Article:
Still riding the cosmic high after having witnessed a total solar eclipse the day before, our excitement was building over our arrival to the Falkland Islands after three days at sea. Situated on the southern end of the East Falklands, Bleaker Island would prove to be the perfect introduction to the Falkland Islands. A low lying, long and relatively narrow island Bleaker has a rich diversity in bird life.
Our focus for the afternoon was getting the chance to visit our first rockhopper penguin colony. We strolled the green carpeted pastures, which also serve as home to the over 800 sheep and several cattle here along with scores of upland geese and two-banded plovers. Slowly gaining elevation, we ultimately reached the exposed rocky cliffs where the over 700 pairs of rockhopper penguins reside and over 8,000 pairs of cormorants. We got the chance to see our first penguin chicks, freshly hatched and eager to receive their first meals from the attending parent birds. Along the way we also saw several Magellanic penguins near their nesting burrows, excavated out of the peat covered sandy soil. In total now for the trip, we have seen 8 species of penguins!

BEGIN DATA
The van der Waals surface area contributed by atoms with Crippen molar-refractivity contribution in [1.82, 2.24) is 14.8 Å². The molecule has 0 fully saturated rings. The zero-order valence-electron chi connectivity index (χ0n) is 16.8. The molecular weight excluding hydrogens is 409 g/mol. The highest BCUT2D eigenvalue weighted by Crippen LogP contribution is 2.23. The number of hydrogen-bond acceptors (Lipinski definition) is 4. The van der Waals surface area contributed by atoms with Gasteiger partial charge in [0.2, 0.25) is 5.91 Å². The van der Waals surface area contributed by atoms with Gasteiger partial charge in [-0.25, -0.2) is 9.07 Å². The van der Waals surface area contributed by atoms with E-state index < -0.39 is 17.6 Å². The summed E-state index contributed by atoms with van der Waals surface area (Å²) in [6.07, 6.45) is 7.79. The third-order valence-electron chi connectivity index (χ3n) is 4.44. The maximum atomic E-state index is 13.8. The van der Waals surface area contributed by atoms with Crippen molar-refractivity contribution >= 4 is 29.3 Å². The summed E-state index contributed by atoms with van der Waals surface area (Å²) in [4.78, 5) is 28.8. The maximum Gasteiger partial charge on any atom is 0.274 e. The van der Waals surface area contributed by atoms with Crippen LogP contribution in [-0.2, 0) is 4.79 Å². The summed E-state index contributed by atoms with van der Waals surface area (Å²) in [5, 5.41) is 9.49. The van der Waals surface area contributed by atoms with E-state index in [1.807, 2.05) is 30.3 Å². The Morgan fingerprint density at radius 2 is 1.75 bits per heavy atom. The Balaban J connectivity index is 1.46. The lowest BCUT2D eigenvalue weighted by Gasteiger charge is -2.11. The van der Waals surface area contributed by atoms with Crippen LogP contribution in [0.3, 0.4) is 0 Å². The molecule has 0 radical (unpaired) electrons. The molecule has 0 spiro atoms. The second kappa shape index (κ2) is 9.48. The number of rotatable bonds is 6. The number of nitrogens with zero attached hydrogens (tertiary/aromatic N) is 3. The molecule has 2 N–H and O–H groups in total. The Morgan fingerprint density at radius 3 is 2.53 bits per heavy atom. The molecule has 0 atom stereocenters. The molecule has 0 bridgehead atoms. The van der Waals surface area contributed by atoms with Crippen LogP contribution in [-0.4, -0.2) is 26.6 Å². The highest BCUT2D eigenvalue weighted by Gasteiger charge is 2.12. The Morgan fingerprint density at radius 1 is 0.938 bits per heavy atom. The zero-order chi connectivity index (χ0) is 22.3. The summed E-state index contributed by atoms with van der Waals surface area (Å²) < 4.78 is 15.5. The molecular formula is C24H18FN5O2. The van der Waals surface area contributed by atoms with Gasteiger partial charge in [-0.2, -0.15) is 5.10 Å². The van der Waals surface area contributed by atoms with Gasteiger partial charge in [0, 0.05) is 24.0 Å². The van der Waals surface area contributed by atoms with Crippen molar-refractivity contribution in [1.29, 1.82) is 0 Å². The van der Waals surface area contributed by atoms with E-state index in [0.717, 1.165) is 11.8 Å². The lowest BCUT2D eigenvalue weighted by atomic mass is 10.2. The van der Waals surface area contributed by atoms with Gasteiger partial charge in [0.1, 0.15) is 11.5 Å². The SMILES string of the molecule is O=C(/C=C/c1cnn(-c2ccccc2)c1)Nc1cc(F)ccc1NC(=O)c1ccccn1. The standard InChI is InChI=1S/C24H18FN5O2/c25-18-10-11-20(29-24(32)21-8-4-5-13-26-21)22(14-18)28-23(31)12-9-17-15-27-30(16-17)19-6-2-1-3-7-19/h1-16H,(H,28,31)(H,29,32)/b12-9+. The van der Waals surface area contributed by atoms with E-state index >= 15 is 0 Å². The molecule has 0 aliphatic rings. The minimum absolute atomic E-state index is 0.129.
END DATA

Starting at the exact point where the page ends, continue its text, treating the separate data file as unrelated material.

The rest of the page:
Along the beautiful sandy beach where we landed, guests could stroll along the shore watching more penguins coming and going. Magellanic penguins and oystercatchers, Gentoo penguins and even a few king penguins helped set the scene with a backdrop of clear blue skies and deep blue waters.